Flamboyant TV preacher Benny Hinn made a foray into Washington, D.C., in late January, offering to meet with U.S. senators.
Hinn, who has been criticized for his extravagant lifestyle and controversial claims of faith healing, was squired around the nation’s capital by Robert K. Gray, a former official in the Eisenhower administration who now runs a real estate and public relations operation in Florida.
“Pastor Benny Hinn is one of our most famous international citizens,” read a Gray message to Senate offices. “In addition to dozens of crusades in stateside cities in 2006, Pastor Benny personally preached to over a million citizens in major countries like Italy, Japan, England, Greece, Korea, Denmark and Australia. He also preached to several hundred thousand in areas as remote as Fiji, Trinidad and Indonesia.”
Hinn offered to conduct a “five-minute prayer session” with senators. A staffer in Gray’s office told Church & State in February that Hinn met with “several” senators, but she declined to name them.
Hinn’s ministry has repeatedly been the target of journalistic exposés focusing on his high-flying lifestyle, shady finances and grandiose faith-healing crusades. About two years ago, NBC’s “Dateline” ran an exposé on Hinn’s operation, noting that Hinn lives in a ministry-owned seven-bathroom, eight-bedroom mansion overlooking the Pacific Ocean valued at $10 million. He claims this house is a “parsonage.”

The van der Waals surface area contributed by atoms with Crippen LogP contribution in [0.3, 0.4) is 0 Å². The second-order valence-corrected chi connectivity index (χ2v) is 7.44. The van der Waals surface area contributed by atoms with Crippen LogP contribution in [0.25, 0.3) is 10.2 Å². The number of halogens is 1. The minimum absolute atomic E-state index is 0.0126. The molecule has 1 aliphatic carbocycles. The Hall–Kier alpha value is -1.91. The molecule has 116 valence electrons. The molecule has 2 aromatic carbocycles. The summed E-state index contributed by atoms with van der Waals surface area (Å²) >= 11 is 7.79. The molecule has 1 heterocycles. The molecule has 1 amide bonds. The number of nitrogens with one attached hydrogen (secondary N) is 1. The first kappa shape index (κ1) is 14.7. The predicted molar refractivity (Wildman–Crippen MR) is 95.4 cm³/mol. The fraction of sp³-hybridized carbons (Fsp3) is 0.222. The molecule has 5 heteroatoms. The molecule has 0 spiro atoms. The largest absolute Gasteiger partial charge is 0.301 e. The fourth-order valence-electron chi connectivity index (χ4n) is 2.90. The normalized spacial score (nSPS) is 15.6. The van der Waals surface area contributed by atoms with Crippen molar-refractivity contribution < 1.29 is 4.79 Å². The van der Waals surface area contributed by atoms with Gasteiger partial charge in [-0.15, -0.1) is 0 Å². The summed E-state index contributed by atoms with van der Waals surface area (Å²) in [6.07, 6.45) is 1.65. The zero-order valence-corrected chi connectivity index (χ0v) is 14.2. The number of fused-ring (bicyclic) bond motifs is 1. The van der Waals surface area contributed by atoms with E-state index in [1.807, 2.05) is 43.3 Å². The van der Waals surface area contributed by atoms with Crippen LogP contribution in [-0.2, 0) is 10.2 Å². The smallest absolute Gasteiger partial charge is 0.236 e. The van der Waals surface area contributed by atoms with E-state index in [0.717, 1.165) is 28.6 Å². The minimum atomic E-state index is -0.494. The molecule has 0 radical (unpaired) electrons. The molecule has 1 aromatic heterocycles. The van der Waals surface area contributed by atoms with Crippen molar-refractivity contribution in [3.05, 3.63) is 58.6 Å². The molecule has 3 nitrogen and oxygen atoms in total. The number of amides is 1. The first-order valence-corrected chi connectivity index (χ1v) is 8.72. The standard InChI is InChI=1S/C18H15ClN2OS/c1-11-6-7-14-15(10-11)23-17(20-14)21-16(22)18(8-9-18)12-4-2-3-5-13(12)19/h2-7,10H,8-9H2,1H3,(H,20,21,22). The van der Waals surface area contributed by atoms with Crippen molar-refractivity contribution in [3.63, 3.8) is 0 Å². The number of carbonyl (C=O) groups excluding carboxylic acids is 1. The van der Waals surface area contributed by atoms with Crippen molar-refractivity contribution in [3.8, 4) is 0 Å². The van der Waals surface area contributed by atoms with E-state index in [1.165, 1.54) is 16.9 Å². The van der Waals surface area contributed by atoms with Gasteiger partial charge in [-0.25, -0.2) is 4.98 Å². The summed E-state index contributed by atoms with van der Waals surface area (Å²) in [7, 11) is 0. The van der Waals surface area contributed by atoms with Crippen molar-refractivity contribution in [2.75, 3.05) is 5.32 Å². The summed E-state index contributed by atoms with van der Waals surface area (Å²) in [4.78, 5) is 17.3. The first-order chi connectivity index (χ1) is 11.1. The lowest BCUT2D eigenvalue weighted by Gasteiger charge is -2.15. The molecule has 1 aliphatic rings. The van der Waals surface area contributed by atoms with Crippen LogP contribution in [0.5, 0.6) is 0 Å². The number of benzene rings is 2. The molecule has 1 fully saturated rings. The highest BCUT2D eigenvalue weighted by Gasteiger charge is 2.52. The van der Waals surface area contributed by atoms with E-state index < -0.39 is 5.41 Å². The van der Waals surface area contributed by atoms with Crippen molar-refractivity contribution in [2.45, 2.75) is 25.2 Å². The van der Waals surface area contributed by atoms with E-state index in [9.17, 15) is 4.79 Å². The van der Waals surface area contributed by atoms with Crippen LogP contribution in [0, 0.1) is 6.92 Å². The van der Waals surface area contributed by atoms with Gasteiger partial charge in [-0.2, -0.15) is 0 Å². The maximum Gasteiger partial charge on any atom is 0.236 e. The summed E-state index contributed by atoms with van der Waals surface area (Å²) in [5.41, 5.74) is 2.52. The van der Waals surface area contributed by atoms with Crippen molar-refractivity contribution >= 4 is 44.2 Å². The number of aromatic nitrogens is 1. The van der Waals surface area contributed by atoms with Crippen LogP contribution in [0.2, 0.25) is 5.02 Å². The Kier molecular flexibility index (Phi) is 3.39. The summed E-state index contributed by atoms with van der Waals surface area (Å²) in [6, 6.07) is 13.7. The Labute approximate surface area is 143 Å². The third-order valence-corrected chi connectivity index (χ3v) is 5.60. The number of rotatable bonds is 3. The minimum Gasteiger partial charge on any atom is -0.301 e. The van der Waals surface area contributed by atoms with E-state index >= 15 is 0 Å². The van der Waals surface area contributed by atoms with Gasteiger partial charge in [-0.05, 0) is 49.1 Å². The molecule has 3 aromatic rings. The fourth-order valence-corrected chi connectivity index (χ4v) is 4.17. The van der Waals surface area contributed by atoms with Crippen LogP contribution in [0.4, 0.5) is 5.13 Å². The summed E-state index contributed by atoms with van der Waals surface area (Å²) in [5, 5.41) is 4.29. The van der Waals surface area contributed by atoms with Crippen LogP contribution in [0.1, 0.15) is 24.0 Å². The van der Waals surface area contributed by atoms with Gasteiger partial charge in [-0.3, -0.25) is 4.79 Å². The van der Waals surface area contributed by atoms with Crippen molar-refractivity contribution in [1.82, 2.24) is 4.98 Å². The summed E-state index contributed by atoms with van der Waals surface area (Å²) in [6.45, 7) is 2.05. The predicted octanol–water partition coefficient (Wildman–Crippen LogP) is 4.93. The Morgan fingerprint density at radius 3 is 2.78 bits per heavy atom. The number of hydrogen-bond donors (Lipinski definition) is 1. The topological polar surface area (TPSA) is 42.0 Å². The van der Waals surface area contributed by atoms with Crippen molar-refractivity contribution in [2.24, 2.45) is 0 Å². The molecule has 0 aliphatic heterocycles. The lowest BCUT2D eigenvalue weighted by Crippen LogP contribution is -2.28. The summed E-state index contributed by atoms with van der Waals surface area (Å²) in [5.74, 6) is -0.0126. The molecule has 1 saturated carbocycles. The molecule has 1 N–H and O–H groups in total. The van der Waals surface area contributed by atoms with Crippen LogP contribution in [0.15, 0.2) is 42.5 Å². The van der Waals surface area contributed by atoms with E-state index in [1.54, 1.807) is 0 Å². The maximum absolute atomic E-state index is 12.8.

The story also noted that when traveling, Hinn stays in five-star hotels and once bedded down in a suite in a London hotel that cost more than $10,000 per night.
His ministry owns a private jet, and Hinn gets around town in a Mercedes SUV and a Mercedes convertible, each costing about $80,000. He wears $800 Versace suits and routinely finds time when traveling to crusades for multi-day layovers in places like the south of France, Italy, Cancun and so on.
Most people, however, know Hinn through his claims of faith healing. At Hinn services, he claims to be able to cure various afflictions, and he frequently causes people to fall over in a faint merely by waving his hand, a practice referred to as being “slain in the spirit.”
Over the years, NBC and other news outlets have interviewed several people whom Hinn claims to have healed of diabetes, cancer and blindness. Follow-up visits showed that many were not truly healed. Some had even died.
A 2003 investigation by the Los Angeles Times told the story of William Vandenkolk of Las Vegas, then 11 years old and legally blind, who attended a Hinn healing crusade in 2001. Vandenkolk was brought up on stage and “healed” by Hinn, but there’s just one problem: He’s still blind.
“It’s pretty sad when you mess with a little boy’s mind,” Randy Melthratter, the boy’s uncle and guardian, told the Times.
Financial information about Hinn’s ministry is hard to come by, because it is not listed with voluntary oversight bodies. The Times reported that the organization brought in $160 million over a two-year period. Hinn has repeatedly refused to disclose his salary.